Loblaw beefs up DNA TraceBack

Unveils DNA-Traceable beef In 77 stores across Western Canada

Loblaw Companies Limited has expanded its use of IdentiGEN Canada’s DNA-based traceability process, DNA TraceBack, to assure the quality and traceability of its cut from Canada AAA western beef.

The product is being launched in 77 Real Canadian Superstore locations throughout B.C., Alberta, Manitoba, Saskatchewan and Manitoba. It is sourced from family farmers in Western Canada’s so-called cattle country, which houses an estimated 68,000 beef farms accounting for approximately 85% of the country’s beef production.

Sal Baio, senior vice-president of Loblaws, said in a release that DNA TraceBack enables the supermarket chain to assure customers that the beef is sourced and raised according to the company’s “strict protocols,” while simultaneously capturing data that can be used to drive quality improvement.

Loblaws had previously entered into an agreement with IdentiGEN in May 2013 to use its DNA TraceBack product to assure quality control for its Ontario Corn Fed Beef program.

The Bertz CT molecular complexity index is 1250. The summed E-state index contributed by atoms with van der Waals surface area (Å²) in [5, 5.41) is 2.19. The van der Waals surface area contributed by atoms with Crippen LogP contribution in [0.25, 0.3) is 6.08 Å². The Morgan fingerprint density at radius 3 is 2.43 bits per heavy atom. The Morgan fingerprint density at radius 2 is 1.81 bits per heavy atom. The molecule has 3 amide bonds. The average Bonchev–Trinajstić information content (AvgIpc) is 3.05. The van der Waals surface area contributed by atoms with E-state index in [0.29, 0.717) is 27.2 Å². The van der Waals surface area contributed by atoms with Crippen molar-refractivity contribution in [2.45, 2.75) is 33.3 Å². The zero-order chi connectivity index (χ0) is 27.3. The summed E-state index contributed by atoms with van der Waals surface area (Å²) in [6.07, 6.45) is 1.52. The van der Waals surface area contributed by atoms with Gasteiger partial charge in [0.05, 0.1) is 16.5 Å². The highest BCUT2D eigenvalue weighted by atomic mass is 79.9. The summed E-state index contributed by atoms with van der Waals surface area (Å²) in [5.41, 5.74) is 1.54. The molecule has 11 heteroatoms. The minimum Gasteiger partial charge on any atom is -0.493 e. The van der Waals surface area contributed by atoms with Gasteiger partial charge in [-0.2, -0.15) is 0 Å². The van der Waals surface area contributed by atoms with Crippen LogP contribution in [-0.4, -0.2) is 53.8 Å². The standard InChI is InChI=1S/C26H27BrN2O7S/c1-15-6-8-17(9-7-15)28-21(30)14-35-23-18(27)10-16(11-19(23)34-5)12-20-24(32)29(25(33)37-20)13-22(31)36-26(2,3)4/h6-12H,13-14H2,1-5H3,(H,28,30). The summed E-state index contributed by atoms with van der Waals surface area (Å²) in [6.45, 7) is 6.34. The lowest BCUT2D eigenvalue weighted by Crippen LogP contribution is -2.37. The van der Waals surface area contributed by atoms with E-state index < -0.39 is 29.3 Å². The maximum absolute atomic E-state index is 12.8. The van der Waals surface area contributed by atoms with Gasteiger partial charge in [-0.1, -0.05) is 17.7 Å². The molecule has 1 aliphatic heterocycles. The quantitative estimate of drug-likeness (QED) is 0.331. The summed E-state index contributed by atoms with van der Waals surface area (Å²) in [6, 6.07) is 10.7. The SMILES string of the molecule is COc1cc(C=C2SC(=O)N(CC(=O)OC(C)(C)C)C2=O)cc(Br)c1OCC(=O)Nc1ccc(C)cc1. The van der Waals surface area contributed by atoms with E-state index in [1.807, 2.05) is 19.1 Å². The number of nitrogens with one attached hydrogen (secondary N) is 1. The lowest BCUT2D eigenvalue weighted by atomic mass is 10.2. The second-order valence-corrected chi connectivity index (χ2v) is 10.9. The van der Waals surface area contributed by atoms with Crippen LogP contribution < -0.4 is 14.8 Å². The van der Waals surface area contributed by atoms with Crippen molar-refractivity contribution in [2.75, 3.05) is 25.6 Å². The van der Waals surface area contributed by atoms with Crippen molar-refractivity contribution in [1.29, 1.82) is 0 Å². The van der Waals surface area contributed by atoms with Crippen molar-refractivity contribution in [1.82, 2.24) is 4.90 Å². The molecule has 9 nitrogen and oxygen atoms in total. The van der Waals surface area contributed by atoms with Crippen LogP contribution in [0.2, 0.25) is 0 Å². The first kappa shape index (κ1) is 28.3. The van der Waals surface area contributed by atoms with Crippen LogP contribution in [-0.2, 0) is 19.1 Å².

Animals in the DNA TraceBack program are swabbed for DNA when slaughtered, creating a distinctive code that identifies each animal and the products produced from it.

Swabs are also taken from finished products after they are processed into cuts, ensuring that they can be matched to the animal of origin to verify that only the meat from these animals is sold under the intended program. The accuracy of the system has been pegged at 99.8%.

In 2011, Sturgeon Valley Pork became one of the first Canadian processors to use the DNA TraceBack system. Its products, bearing the DNA TraceBack logo, were sold by Alberta-based chain Freson Bros.

First introduced in 2000, DNA TraceBack is used in multiple markets around the world. British retailer Marks & Spencer uses it to verify its top-tier Aberdeen Angus beef, while the SuperValu chain uses it to ensure that all of its bacon is 100% Irish.

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